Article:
But today I picked it up again, and realised that my goal hasn't changed - I'm just on the scenic route to completion. It's not the most accomplished or professional route, but you know what? I'm also holding down a very demanding part-time job, and raising four kids on my own, so I'm not going to beat myself up about it. And the other thing is - I remembered today just how much I enjoy it. I was having a bad day; feeling angry and tumultuous about several things that I thought were disastrous. Spending an hour writing turned my whole day around, and made me feel so upbeat.

A bit of a happy ending to the day, if you ask me.

Wednesday, 30 September 2015

Desperately seeking other writers

Writing can be a lonely job, apparently. (I'm still at the point in mothering where it's hard to use the toilet without company, so it doesn't bother me, yet...) 

I want to meet more writers, though, and commit more to my writing - it's so easy to let your dreams slide when you're trying to juggle so many high-priority things that your own stuff feels a bit like selfishness. 

I've signed up to some creative writing classes which are being held locally, and which fit into my week perfectly, while Chickpea is at playgroup. I really had no excuse. I start tomorrow, so I've painted my nails in preparation (an important part of feeling confident enough to face a room full of strangers). I've also dug out my Swanwick Summer School notebook, to make me look like I'm taking my writing seriously, and a pen with a lovely smooth flow.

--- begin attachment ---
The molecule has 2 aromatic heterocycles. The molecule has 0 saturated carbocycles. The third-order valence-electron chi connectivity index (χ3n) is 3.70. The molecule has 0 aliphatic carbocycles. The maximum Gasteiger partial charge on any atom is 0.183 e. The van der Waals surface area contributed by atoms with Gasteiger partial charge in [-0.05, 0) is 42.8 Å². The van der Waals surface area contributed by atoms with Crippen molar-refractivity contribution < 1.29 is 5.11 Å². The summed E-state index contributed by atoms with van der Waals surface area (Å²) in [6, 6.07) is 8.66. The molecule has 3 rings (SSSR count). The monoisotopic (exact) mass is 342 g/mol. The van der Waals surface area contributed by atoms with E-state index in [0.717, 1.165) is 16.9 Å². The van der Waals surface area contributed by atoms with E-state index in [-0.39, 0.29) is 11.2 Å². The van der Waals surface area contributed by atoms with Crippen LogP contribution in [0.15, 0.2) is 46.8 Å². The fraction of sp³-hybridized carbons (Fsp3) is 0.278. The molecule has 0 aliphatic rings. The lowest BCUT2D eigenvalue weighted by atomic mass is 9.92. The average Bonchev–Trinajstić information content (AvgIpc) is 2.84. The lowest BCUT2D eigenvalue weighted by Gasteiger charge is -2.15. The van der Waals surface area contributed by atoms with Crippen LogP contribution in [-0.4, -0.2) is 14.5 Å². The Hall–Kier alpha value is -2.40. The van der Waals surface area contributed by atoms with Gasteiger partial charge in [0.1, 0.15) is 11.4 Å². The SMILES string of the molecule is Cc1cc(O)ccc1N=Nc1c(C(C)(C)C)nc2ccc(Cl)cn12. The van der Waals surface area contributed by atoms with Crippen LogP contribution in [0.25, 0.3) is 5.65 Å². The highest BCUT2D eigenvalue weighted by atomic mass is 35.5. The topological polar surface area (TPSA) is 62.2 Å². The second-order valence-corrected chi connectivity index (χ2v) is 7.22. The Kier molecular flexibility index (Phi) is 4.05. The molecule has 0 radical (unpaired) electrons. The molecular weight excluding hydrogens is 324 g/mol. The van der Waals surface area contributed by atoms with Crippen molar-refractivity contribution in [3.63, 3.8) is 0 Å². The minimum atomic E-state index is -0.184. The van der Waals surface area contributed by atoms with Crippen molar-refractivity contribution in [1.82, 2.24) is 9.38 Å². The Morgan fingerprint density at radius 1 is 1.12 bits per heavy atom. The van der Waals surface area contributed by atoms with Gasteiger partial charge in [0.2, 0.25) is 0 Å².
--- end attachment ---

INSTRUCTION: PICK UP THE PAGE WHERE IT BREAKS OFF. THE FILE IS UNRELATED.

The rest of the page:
I'm feeling a little nervous - only a little - and quite excited at the possibilities. It's another of those little moves outside my comfort zone that I keep trying to make, and which are generally quite rewarding even when they give me a knotted stomach. What if everyone else is incredibly talented? What if they all think I'm rubbish? What if the course isn't what I expect? What if it's just a displacement activity that takes me away from the real graft of editing and polishing my work-in-progress?

Worst of all though - what if I don't have to walk into a room full of strangers? What if I'm the only one who is free in our little village and its locality at 1pm on a Thursday afternoon in October? How awkward! And my nails would be wasted...

Wednesday, 23 September 2015

Foggy night

Today is short-listing day. Every time my phone has pinged, I've checked my inbox, with unrealistic optimism. But now it's late, and I've got to accept I'm not getting an email.

I'd love to know how close I got - whether I was literally only long-listed because I avoided common faux-pas, or whether someone actually liked my story. When you get a silent rejection, the questions go unanswered.